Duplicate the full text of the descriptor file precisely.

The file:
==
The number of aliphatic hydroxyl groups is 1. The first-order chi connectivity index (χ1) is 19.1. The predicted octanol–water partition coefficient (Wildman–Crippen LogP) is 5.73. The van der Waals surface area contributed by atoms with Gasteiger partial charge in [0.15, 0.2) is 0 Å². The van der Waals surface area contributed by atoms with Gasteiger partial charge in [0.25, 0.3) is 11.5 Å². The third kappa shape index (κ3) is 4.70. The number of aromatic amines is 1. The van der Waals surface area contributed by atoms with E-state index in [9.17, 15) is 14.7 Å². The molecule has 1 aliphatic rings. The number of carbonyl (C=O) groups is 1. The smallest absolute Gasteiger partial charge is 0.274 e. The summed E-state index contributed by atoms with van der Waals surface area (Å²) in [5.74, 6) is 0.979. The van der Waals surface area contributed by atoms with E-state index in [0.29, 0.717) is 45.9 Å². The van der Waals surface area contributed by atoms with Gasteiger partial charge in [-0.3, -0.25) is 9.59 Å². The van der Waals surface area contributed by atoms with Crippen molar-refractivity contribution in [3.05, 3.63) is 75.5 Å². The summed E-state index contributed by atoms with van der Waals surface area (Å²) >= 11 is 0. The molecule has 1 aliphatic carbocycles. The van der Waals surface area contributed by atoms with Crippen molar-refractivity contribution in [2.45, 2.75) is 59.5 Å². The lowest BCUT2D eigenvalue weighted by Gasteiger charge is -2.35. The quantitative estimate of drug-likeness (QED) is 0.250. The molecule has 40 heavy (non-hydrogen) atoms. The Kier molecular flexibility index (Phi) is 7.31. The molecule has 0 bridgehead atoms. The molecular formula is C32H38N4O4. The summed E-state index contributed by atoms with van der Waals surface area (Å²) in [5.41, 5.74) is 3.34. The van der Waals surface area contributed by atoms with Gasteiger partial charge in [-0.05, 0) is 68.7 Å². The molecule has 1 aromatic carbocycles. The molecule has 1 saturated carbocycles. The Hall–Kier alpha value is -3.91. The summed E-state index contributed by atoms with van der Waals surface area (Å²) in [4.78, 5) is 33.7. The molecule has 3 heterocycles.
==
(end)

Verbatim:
The number of aliphatic hydroxyl groups is 1. The first-order chi connectivity index (χ1) is 19.1. The predicted octanol–water partition coefficient (Wildman–Crippen LogP) is 5.73. The van der Waals surface area contributed by atoms with Gasteiger partial charge in [0.15, 0.2) is 0 Å². The van der Waals surface area contributed by atoms with Gasteiger partial charge in [0.25, 0.3) is 11.5 Å². The third kappa shape index (κ3) is 4.70. The number of aromatic amines is 1. The van der Waals surface area contributed by atoms with E-state index in [9.17, 15) is 14.7 Å². The molecule has 1 aliphatic rings. The number of carbonyl (C=O) groups is 1. The smallest absolute Gasteiger partial charge is 0.274 e. The summed E-state index contributed by atoms with van der Waals surface area (Å²) in [5.74, 6) is 0.979. The van der Waals surface area contributed by atoms with E-state index in [0.29, 0.717) is 45.9 Å². The van der Waals surface area contributed by atoms with Gasteiger partial charge in [-0.3, -0.25) is 9.59 Å². The van der Waals surface area contributed by atoms with Crippen molar-refractivity contribution in [3.05, 3.63) is 75.5 Å². The summed E-state index contributed by atoms with van der Waals surface area (Å²) >= 11 is 0. The molecule has 1 aliphatic carbocycles. The van der Waals surface area contributed by atoms with Crippen molar-refractivity contribution in [2.45, 2.75) is 59.5 Å². The lowest BCUT2D eigenvalue weighted by Gasteiger charge is -2.35. The quantitative estimate of drug-likeness (QED) is 0.250. The molecule has 40 heavy (non-hydrogen) atoms. The Kier molecular flexibility index (Phi) is 7.31. The molecule has 0 bridgehead atoms. The molecular formula is C32H38N4O4. The summed E-state index contributed by atoms with van der Waals surface area (Å²) in [5.41, 5.74) is 3.34. The van der Waals surface area contributed by atoms with Gasteiger partial charge in [-0.05, 0) is 68.7 Å². The molecule has 1 aromatic carbocycles. The molecule has 1 saturated carbocycles. The Hall–Kier alpha value is -3.91. The summed E-state index contributed by atoms with van der Waals surface area (Å²) in [4.78, 5) is 33.7. The molecule has 3 heterocycles.